Is there a relationship between COVID-19 and erectile dysfunction?
If the danger of death isn’t enough to persuade people to wear masks during the epidemic, maybe the threat of losing their sex lives would. Dena Grayson, an infectious diseases expert who made a sensation on social media Friday by informing NBC 5 Chicago that COVID-19 symptoms can include sexual dysfunction, surely hopes so.
We now know that this virus may have long-term health consequences, such as neurologic difficulties, and there is now some real worry among men who are monitoring this that this virus could cause long-term erectile dysfunction, since we know that it causes issues in the vasculatur.
The serious issue
As the pool of infected persons grows at an apparently uncontrollable rate, the so-called long-haul symptoms of COVID-19 are constantly updated, although erectile dysfunction has not yet reached the level of other recognized COVID-19 side effects including brain fog, lung problems, and organ damage. While it will only be a matter of time until the entire extent of the virus’s effects are known, the science thus far, as reported in the Journal of Endocrinological Investigation, should be cause for alarm for at least half of the population.
Dysfunction is a likely COVID-19 complication for survivors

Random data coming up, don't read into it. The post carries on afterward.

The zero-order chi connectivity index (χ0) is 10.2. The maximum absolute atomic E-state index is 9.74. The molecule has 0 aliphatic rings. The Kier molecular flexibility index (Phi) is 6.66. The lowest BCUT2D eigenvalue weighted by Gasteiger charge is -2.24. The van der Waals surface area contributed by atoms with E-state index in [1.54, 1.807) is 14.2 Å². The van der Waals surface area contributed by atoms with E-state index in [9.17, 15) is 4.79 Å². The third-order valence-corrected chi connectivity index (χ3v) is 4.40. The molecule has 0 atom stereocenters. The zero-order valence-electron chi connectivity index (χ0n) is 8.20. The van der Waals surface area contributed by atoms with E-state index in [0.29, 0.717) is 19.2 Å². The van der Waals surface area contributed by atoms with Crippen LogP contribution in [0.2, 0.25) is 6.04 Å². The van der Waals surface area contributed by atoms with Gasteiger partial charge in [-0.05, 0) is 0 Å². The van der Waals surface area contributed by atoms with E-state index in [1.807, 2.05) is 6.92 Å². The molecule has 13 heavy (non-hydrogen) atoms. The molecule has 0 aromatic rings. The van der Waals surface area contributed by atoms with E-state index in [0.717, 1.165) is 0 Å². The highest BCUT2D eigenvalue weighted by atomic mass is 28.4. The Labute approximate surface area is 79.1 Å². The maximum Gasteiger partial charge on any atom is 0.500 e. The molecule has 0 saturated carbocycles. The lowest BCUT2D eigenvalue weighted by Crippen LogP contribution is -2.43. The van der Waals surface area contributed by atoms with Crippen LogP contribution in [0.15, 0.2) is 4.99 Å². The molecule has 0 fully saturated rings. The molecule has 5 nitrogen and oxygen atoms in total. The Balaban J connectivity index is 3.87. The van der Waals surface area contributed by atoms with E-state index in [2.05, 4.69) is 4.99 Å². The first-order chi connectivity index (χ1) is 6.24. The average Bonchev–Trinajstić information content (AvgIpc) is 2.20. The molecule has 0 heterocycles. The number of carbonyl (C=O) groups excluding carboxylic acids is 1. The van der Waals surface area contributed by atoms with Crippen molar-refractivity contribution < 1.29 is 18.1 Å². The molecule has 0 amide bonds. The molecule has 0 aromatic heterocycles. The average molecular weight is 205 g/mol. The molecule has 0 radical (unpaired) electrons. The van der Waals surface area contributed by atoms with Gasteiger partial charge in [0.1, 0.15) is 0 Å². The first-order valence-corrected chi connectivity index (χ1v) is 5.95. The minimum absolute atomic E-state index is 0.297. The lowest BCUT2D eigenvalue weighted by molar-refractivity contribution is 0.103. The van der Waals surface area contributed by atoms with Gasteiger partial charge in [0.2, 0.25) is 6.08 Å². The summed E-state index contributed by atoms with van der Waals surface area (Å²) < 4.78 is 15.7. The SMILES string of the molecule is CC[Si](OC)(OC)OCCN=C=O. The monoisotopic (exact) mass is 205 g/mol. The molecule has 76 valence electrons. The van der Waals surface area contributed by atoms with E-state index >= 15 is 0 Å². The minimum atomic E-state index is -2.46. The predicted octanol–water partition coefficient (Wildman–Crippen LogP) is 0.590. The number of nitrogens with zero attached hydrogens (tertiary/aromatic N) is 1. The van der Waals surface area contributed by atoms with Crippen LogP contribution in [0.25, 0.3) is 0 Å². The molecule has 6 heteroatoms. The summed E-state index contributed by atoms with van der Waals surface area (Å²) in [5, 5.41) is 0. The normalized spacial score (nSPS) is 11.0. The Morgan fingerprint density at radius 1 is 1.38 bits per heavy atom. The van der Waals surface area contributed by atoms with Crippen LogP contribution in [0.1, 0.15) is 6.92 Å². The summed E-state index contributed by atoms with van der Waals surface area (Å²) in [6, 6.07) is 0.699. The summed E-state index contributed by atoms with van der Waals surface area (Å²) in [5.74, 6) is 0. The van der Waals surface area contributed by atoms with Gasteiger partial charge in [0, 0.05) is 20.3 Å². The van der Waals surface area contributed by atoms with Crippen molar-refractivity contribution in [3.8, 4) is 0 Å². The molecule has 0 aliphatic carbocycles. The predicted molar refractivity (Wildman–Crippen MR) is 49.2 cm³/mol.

“Despite being a minor issue for patients in intensive care units, erectile dysfunction is a likely COVID-19 complication for survivors, and given the infection’s high transmissibility and higher contagion rates among elderly men, a concerning phenomenon for a large proportion of affected patients,” a group of researchers concluded this summer.
Highly significant for male sexual health
They warned that if the pandemic progresses, the virus’s capacity to disrupt vascular and cardiovascular health should not be underestimated, and that testicular damage caused by infection might jeopardize reproductive function. The researchers stated, “These findings can be highly significant for male sexual health: Indeed, based on these premises, there is certainly enough evidence to anticipate that COVID-19’s effects can extend to sexual and reproductive health.”
The only thing that matters is survival
Even if the virus does not directly depress a man’s spirits, the pandemic’s waves of stress may have the same effect. “It’s quite natural to be uninterested in sex during a global crisis,” says Sarah Melancon, a sociologist and clinical sexologist. Because survival stress causes the body to go into a fight-or-flight response, the only thing that matters is survival, not procreation.
Time goes on and more people become infected
The fact that rolling lockdowns have made it more difficult for people to exercise or maintain healthy eating habits isn’t helping their libido. While in lockdown, couples may be seeing a bit too much of one other, which can have an impact on intimacy. Fortunately for the majority, these side effects are very transitory and should disappear after the epidemic has passed. However, this may not be the case with long-haul COVID-19 patients, who may have a hard time rising to the occasion.